Sunday, February 28, 2010

Review: Crazy Heart

So this weekend, I finally saw Scott Cooper's directorial debut, and three-time Oscar nominated film Crazy Heart, starring the impeccable Jeff Bridges and Maggie Gyllenhaal.

Crazy Heart is the story of a washed-up country musician, the infamous Bad Blake (Bridges) whose life has been boiled down to playing at bowling alleys, drinking his favorite whiskey, and watching his once protege (Colin Farrell) become a country music superstar. When he meets a local reporter (Maggie Gyllenhaal), who struggles as a single mom, Bad stikes up a romantic involvement that helps him rediscover the reasons for living, and write the song that will reboot his career.

Crazy Heart is a heartfelt journey about the story of a man looking for a second chance, a classic American frontier tale that is twisted up in the changing scenery of a modern world. Scott Cooper, for this first time out, as shown us a lot of promise with this tale that effortlessly combines music, humor, and a great cast to makes what could have been a boring and familiar tale into something deeper and more entertaining than it had any right to be.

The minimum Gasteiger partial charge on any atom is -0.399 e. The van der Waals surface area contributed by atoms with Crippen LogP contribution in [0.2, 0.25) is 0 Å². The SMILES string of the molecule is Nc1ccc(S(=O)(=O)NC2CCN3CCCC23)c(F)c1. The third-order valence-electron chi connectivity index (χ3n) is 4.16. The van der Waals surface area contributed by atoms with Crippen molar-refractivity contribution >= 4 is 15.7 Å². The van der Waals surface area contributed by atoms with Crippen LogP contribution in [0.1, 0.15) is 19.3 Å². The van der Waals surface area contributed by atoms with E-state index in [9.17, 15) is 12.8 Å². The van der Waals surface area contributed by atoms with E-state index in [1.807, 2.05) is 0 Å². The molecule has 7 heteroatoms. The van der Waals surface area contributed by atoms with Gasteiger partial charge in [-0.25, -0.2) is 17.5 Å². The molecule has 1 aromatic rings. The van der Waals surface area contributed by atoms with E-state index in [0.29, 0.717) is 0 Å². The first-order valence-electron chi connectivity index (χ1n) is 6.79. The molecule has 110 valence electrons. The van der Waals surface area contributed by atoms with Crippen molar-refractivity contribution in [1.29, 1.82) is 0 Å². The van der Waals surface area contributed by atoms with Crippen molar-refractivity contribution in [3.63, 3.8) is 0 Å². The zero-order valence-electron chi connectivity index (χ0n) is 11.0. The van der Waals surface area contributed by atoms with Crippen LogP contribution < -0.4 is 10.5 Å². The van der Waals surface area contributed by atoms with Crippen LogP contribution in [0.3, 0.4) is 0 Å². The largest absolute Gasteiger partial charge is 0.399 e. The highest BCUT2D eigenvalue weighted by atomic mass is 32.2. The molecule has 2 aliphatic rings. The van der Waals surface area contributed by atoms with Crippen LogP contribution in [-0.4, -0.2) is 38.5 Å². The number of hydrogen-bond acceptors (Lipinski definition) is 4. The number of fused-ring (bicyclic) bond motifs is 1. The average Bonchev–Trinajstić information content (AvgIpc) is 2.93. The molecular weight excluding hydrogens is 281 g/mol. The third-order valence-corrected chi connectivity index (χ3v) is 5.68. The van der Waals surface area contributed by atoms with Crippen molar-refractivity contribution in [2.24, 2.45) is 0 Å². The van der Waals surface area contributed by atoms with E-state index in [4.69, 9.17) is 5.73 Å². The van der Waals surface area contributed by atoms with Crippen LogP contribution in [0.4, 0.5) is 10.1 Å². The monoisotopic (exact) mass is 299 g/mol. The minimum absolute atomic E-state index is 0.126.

Colin Farrell and Bob Duvall are fantastic in their limited roles, adding some depth and perception beyond the two main characters. Maggie Gyllenhaal is a revelation as always playing the tough, yet wounded heroine, whose own life eventually mirrors that of Bad's.

The music, from the great T-Bone Burnett never fails to entice, and The Weary Kind is a classic for the ages.

But the true savior of this film is, of course, Bridges. His gruff, yet charming, anti-hero, yet somehow heroic characterization of a man rediscovering his life is pitch perfect, from the drawl to the noticeable shuffle and alcoholic's cough. Bridges brings decades of experience and acting subtlety to what, in this humble blogger's opinion, is the role of a lifetime. If there is any justice in the world, Bridges will finally get to stand on that podium at Kodak Theater and accept his first, and long overdue Oscar.

Review: A-

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